Creative writing can be summarised as anything where the purpose is to express your thoughts, feelings and emotions rather than to simply convey information. It is subjective and therefore difficult to define, but fundamentally it looks at writing in a new way and is focused on making people want to continue reading.
You can determine what creative writing is for yourself, but others may see things differently. Unlike other writing styles it focuses more on self expression and is such a broad category that many things can fall under it. When you read a memoir with beautiful turns of phrase or an essay that fires up your imagination, you know that you’re experiencing the writer’s creativity.
Creative Writing course overview
Most creative writing university courses take a student-centred approach to learning, offering a range of strategies to help a student develop as a writer. They are designed to address the needs and challenges of the contemporary writer who wants to produce creative work in the context of a global critical community. They are suitable for new writers as well as for those with some experience who would like to develop their skills further.
Courses provide opportunities for specialising in writing for new media, journalism, and screenwriting, and help prepare students more generally for the world of work. In classes students will take a combination of compulsory and optional modules, looking more closely at the techniques, craft and processes of writing. Classes can sometimes be taught by working writers (including poets, novelists, journalists and screenwriters). Classes are highly practical with students being set specific creative and critical tasks and with exercises and activities designed to ignite a writer’s imagination.
A variety of teaching strategies are employed such as small group seminars, larger-scale lectures, writing workshops, individual projects and dissertations. Learning is focused on exploring a wide range of writing from the medieval period to the present day. It is studied in an interdisciplinary atmosphere where you will be taught how to revise and present your work to the highest professional standards.
Many universities encourage students to get involved in extracurricular writing-based activities, such as publishing clubs, school-based literary magazines or newspapers, writing contests and writing conventions.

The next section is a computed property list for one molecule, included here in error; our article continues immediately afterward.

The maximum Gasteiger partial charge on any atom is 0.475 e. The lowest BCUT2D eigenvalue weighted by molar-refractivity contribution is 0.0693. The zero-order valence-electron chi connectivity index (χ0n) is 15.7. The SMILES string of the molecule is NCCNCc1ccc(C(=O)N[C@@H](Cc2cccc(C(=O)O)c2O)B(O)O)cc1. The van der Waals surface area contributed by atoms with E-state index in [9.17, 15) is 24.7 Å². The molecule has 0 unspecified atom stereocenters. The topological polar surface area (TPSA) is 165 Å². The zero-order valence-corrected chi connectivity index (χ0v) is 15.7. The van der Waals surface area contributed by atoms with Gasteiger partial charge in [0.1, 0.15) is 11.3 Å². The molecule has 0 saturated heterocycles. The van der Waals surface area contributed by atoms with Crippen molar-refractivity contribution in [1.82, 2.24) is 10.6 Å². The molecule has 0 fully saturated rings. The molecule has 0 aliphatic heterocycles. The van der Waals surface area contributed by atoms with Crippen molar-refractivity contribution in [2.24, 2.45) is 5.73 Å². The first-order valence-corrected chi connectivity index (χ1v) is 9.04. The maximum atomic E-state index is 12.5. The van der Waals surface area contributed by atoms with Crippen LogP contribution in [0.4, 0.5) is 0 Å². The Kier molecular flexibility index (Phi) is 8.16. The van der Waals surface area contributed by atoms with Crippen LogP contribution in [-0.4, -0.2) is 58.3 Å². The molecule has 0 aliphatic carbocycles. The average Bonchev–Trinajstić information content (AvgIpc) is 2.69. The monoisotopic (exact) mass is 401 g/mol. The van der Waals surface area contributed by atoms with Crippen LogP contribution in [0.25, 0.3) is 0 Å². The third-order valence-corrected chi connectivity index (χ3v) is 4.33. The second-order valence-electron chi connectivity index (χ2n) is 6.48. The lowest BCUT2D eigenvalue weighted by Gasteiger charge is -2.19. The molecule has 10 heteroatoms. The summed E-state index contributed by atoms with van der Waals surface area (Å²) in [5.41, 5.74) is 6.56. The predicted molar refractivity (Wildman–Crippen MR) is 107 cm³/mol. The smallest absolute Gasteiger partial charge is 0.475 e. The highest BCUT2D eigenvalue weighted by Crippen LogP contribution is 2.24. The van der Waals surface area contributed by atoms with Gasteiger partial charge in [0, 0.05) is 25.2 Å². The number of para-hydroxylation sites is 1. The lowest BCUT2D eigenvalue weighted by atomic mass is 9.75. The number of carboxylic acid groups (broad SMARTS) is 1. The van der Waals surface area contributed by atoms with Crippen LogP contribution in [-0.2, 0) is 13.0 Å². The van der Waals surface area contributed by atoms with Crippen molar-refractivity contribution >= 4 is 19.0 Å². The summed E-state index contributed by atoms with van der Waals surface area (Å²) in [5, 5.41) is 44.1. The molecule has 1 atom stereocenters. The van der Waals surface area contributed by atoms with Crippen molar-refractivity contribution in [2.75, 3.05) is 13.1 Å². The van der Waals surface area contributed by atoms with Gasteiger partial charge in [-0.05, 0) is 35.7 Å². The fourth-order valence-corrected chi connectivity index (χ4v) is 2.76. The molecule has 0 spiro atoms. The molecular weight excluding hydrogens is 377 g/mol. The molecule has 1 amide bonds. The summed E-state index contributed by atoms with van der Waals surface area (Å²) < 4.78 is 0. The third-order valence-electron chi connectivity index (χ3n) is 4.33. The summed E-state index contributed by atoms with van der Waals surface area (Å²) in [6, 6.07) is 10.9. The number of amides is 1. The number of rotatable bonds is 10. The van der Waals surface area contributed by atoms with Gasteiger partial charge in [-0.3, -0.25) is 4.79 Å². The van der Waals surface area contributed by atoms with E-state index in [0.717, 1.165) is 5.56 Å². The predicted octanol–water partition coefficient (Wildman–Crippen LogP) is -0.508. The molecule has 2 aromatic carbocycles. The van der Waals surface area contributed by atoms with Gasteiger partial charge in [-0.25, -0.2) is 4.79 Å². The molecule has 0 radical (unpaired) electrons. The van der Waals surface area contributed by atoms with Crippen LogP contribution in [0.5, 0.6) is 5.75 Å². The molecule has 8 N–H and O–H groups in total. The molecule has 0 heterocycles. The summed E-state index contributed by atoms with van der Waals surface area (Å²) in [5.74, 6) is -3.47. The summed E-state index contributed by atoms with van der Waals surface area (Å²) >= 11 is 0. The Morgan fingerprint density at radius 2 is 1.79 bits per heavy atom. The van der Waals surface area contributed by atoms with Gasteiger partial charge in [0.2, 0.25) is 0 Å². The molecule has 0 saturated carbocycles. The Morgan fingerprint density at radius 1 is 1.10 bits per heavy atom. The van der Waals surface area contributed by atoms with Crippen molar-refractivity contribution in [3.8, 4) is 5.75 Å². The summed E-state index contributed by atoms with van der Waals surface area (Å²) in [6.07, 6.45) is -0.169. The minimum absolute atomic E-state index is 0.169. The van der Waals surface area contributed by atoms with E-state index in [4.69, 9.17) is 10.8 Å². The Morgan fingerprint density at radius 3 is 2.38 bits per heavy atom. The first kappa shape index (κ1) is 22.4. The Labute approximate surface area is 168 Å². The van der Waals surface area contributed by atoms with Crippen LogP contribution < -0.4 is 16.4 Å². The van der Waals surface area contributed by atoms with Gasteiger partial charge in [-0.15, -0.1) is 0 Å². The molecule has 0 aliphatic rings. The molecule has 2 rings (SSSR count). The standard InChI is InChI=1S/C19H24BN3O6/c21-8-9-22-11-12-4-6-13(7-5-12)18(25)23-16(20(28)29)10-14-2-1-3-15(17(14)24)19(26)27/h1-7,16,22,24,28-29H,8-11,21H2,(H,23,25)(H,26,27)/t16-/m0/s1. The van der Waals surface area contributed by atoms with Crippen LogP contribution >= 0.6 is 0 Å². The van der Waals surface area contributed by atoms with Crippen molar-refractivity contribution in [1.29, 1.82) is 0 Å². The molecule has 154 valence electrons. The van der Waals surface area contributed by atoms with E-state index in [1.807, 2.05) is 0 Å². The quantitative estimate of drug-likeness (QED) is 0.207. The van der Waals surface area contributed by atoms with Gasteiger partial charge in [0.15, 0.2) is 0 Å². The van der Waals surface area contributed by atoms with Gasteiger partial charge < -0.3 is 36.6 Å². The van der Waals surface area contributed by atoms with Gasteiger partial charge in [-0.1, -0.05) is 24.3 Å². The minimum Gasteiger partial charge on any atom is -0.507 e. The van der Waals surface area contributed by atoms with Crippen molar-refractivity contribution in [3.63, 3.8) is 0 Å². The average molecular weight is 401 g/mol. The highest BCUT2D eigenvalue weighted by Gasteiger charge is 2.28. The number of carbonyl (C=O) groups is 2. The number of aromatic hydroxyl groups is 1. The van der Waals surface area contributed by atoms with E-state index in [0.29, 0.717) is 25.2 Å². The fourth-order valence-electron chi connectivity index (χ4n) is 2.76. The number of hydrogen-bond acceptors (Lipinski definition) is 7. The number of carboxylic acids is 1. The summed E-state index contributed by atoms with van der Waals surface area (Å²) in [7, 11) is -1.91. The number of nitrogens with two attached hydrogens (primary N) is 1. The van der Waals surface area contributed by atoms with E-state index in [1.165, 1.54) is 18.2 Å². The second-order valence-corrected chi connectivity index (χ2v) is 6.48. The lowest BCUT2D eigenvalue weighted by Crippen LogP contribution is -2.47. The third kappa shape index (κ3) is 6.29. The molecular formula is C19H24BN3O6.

Student should note that they may have the opportunity during their studies to meet a wide range of famous writers, publishers and literary agents.
Courses will also provide students with a basic understanding of professional publishing and other writing environments. They will introduce you to and focus on writing practices in four main genres: fiction, nonfiction, poetry and screenwriting.
In most subject areas a student will be assessed at the end of each year on the basis of coursework, however in some modules project and examination results are taken into account. All assessed work throughout the course can be subject to one to one feedback and discussion with a tutor. In your final year, you will more than likely write a dissertation on a topic of your choice and with the advice of tutors. Self-evaluation, reflection and critical awareness play a significant part in the assessment of written work and essays, projects, portfolios, coursework and presentations.
Typical course modules and areas of study on a creative writing
- Introduction to Creative Writing
- Literature in History
- Reading Texts
- Literature in History
- American Drama
- Shakespeare’s England
- Writing Texts
- Writing fiction
- Writing poetry
- Life writing (biography and autobiography)
- The role of poetry in the literary world.
- Biographies and autobiographies.
- Prose fiction
- Radio drama
- The Writing Industry
- Creative Non-Fiction
- Travel writing
- Writing for the Internet
- Writing for children
- Writing songs and lyrics
- Writing Journalism
- Introduction to British Media
- Language in the Media
The course will help students to
- Consolidate and improve their writing skills.
- Look critically and constructively at other peoples writing.
- Develop an open-minded and questioning approach to both reading and writing.
- Write a novel, book of poems, book of short stories or work of non-fiction.
- Understand the world of publishing.
- Use their memory and experiences to write interesting articles.
- Identify were their strengths and interests lie in writing through experiment, practice and constructive feedback.
- Find subject matter.
- Share their views of contemporary issues in writing and publishing.
- Try out different ways and forms of writing and to explore creative processes.
- Study and practise various genres.
Students will learn about
- Logical thinking
- Clear expression
- Essay writing
- Selecting and interpreting relevant material
- Analysing their own writing and situate it contextually
- Delivering oral and other presentations to a good standard.
- Working in a group and negotiate collaborative projects.
- Working independently.
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